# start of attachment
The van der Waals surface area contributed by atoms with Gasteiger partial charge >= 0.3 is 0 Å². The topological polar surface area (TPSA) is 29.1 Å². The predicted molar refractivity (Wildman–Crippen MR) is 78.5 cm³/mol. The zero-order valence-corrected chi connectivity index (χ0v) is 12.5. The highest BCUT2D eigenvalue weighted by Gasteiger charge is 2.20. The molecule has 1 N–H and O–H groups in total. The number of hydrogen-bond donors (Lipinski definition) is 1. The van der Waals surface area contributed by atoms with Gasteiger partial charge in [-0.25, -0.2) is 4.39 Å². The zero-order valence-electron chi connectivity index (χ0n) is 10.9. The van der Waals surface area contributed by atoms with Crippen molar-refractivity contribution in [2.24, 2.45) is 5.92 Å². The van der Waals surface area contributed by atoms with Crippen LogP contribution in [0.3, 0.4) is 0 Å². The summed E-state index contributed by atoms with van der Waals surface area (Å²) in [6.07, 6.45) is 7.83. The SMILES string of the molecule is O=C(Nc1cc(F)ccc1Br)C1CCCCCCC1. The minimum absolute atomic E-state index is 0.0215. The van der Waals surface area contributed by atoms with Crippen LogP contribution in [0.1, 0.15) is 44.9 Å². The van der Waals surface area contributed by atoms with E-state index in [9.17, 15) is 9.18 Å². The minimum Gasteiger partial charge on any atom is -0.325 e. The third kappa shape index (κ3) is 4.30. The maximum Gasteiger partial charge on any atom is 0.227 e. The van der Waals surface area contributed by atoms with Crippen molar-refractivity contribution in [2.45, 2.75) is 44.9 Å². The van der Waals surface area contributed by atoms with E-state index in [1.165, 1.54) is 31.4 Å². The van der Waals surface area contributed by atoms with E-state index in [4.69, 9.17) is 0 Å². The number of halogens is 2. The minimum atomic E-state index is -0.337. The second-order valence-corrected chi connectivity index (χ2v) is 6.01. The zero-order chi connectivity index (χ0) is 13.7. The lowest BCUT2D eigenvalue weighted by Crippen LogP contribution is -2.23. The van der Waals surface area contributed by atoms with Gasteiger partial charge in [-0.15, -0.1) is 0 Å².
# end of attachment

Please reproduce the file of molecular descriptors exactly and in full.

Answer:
The van der Waals surface area contributed by atoms with Gasteiger partial charge >= 0.3 is 0 Å². The topological polar surface area (TPSA) is 29.1 Å². The predicted molar refractivity (Wildman–Crippen MR) is 78.5 cm³/mol. The zero-order valence-corrected chi connectivity index (χ0v) is 12.5. The highest BCUT2D eigenvalue weighted by Gasteiger charge is 2.20. The molecule has 1 N–H and O–H groups in total. The number of hydrogen-bond donors (Lipinski definition) is 1. The van der Waals surface area contributed by atoms with Gasteiger partial charge in [-0.25, -0.2) is 4.39 Å². The zero-order valence-electron chi connectivity index (χ0n) is 10.9. The van der Waals surface area contributed by atoms with Crippen molar-refractivity contribution in [2.24, 2.45) is 5.92 Å². The van der Waals surface area contributed by atoms with Crippen LogP contribution in [0.3, 0.4) is 0 Å². The summed E-state index contributed by atoms with van der Waals surface area (Å²) in [6.07, 6.45) is 7.83. The SMILES string of the molecule is O=C(Nc1cc(F)ccc1Br)C1CCCCCCC1. The minimum absolute atomic E-state index is 0.0215. The van der Waals surface area contributed by atoms with Crippen LogP contribution in [0.1, 0.15) is 44.9 Å². The van der Waals surface area contributed by atoms with E-state index in [9.17, 15) is 9.18 Å². The minimum Gasteiger partial charge on any atom is -0.325 e. The third kappa shape index (κ3) is 4.30. The maximum Gasteiger partial charge on any atom is 0.227 e. The van der Waals surface area contributed by atoms with Crippen molar-refractivity contribution in [2.45, 2.75) is 44.9 Å². The van der Waals surface area contributed by atoms with E-state index in [1.165, 1.54) is 31.4 Å². The van der Waals surface area contributed by atoms with E-state index in [4.69, 9.17) is 0 Å². The number of halogens is 2. The minimum atomic E-state index is -0.337. The second-order valence-corrected chi connectivity index (χ2v) is 6.01. The zero-order chi connectivity index (χ0) is 13.7. The lowest BCUT2D eigenvalue weighted by Crippen LogP contribution is -2.23. The van der Waals surface area contributed by atoms with Gasteiger partial charge in [-0.15, -0.1) is 0 Å².